A value that pre-populates a field in the CSC SSM console interface. A default value represents a logical choice and is provided for convenience. Use default values as-is, or change them.
Dialers, as the name implies, dial to predefined numbers to connect to certain sites. Many users run dialers without knowing that some of these programs actually dial long distance numbers or connect to pay-per-call sites; and that they are being charged for the calls. Dialers are often offered as programs for accessing adult sites.
Extra data appended to a message that identifies and authenticates the sender and message data using a technique called public-key encryption.
A statement appended to the beginning or end of an e-mail message that states certain terms of legality and confidentiality regarding the message. To view an example, see the online help for the SMTP Configuration - Disclaimer
Domain Name System. A general-purpose data query service used on the Internet to translate hostnames into IP addresses.
A DNS client requests hostname and address data from a DNS server. Basic DNS configuration results in a server that performs default resolution. For example, a remote server queries another server for data on a machine in the current zone. Client software on the remote server queries the resolver, which answers the request from its database files.
The full name of a system, consisting of its local hostname and its domain name, such as example.com. A domain name should be sufficient to determine a unique Internet address for any host on the Internet. This process, called "name resolution," uses DNS.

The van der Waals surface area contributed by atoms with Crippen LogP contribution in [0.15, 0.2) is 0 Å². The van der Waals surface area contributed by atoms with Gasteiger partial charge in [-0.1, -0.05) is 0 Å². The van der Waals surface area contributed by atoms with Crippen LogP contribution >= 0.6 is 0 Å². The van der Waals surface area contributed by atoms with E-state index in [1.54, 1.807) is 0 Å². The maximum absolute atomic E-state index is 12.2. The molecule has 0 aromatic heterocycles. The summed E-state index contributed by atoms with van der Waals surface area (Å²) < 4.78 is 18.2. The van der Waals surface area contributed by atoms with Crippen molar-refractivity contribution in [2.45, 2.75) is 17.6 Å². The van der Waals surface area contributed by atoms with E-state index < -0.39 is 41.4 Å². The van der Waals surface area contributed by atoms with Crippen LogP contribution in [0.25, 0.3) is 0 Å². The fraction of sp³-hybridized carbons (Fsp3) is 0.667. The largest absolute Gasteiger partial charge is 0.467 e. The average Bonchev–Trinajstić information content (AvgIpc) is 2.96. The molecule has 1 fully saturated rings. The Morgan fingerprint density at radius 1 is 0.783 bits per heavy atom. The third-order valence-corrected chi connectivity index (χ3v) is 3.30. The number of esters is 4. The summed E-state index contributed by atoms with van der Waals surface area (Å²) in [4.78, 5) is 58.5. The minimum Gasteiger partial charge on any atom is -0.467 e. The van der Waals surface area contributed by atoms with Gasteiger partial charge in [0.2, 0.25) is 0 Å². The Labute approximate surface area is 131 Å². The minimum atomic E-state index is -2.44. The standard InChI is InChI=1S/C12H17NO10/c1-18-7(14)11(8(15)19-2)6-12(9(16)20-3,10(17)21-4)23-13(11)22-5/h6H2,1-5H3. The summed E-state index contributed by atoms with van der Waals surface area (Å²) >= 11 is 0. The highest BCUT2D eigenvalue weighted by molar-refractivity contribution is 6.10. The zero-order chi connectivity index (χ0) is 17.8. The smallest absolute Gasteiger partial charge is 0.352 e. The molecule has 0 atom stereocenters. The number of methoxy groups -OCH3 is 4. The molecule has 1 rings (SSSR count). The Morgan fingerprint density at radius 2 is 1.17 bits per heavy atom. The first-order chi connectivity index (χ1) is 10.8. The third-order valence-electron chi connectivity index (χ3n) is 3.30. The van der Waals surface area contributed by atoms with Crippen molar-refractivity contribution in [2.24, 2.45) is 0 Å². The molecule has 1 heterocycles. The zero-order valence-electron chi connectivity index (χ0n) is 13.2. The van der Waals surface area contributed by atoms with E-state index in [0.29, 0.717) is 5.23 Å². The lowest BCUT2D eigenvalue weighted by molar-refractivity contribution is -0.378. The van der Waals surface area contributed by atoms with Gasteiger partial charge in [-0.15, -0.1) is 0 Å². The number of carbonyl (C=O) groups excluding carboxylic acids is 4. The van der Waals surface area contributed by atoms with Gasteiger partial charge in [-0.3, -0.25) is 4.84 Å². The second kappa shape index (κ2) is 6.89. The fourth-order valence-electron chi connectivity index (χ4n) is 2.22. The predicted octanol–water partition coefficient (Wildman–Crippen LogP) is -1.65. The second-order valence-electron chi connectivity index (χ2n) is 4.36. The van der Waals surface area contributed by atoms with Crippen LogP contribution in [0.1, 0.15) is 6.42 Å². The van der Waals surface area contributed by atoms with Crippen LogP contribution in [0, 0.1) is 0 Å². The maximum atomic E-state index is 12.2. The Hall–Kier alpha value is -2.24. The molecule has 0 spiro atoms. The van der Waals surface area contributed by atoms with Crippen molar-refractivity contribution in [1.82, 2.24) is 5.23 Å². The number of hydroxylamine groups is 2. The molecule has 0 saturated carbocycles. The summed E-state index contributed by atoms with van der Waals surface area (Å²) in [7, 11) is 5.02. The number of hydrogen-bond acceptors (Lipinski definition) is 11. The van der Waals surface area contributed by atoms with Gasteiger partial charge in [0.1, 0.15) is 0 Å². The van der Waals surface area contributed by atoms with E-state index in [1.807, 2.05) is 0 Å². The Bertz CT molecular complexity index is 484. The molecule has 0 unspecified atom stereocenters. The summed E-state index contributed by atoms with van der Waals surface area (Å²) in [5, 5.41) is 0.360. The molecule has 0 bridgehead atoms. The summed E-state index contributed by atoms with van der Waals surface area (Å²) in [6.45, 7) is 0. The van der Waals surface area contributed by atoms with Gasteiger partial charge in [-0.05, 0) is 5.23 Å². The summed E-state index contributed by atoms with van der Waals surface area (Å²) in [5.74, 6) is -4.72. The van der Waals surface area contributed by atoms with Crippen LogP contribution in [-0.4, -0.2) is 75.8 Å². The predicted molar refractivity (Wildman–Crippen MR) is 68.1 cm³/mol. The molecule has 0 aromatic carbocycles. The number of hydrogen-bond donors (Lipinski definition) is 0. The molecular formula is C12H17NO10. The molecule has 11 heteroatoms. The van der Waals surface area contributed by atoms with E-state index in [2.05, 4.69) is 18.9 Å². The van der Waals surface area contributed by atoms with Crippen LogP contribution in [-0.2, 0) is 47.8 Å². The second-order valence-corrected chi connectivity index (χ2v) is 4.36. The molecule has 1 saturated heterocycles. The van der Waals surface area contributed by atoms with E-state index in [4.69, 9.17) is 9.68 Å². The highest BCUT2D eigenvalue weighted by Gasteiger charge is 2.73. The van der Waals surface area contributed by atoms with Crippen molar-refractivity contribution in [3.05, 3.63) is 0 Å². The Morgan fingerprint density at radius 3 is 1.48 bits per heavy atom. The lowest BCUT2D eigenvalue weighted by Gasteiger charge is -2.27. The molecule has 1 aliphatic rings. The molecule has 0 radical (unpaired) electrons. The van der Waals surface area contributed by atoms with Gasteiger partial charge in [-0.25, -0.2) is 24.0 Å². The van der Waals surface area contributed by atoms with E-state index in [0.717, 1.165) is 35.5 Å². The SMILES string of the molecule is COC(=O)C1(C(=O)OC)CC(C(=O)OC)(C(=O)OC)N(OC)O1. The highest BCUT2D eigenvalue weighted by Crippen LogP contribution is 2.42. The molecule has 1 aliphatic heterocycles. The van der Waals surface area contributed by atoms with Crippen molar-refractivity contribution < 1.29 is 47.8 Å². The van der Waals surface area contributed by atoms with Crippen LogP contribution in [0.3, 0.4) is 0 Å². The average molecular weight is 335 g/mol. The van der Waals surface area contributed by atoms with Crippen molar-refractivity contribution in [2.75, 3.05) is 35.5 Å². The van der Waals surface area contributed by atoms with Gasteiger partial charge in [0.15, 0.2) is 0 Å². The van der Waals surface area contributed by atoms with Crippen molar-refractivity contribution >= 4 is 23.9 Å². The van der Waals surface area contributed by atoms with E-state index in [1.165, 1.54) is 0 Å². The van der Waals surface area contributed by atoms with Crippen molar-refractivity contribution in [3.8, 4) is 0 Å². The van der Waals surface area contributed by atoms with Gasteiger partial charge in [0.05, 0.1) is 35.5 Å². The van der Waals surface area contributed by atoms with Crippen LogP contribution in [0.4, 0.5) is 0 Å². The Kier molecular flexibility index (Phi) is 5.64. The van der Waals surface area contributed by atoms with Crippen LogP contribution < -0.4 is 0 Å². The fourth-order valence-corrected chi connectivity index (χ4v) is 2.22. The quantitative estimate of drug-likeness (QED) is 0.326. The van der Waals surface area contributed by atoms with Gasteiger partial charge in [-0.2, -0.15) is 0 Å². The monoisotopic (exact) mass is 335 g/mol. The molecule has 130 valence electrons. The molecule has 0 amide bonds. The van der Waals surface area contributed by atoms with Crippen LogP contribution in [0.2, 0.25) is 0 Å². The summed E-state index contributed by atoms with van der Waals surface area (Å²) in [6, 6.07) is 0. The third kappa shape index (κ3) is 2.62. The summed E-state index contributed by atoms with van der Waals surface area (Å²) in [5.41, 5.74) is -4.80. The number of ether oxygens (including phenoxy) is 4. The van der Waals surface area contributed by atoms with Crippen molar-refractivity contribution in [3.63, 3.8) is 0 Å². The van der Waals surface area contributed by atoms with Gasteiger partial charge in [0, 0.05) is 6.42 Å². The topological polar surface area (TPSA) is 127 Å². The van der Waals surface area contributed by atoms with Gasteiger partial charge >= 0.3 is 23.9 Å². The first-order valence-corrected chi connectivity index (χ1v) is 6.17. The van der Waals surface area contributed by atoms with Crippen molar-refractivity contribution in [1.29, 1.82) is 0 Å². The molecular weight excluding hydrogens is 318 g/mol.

Denial of Service (DoS) attack
Group-addressed e-mail messages with large attachments that clog your network resources to the point that messaging service is noticeably slow or even stopped.
DOS viruses infect DOS executable programs, which are files that have the these extensions. Unless they have overwritten or inadvertently destroyed part of the original program code, most DOS viruses try to replicate and spread by infecting other host programs. Also referred to as "COM" and "EXE file infectors."
Programs that serve as delivery mechanisms to carry and drop viruses, Trojans, or worms into a system.
Executable and Linkable Format, a file format for UNIX and Linux platforms.
E-mail Reputation (ER) technology
E-mail Reputation (formerly called Network Reputation) is a method of spam filtering that allows you to offload the task from the MTA to the CSC SSM. The IP address of the originating MTA is compared with a database of IP addresses.
E-mail Reputation Services (ERS)
E-mail Reputation Services (formerly called Network Reputation Services) are services offered by Trend Micro that stops over 80% of spam at its source. Before it reaches your network, the IP address of incoming mail is verified against the world's largest reputation database managed by the Trend Micro Threat Prevention Network, which catches not only spam but stops new techniques involving botnets and zombies.
The process of changing data into a form that can be read only by the intended receiver. To decipher the message, the receiver of the encrypted data must have the proper decryption key. In traditional encryption schemes, the sender and the receiver use the same key to encrypt and decrypt data. Public-key encryption schemes use two keys: a public key, which anyone may use, and a corresponding private key, which only by the person who created it has. With this method, anyone may send a message encrypted with the public key, but only the owner has the private key necessary to decrypt it. PGP (Pretty Good Privacy) and DES (Data Encryption Standard) are two of the most common public-key encryption schemes.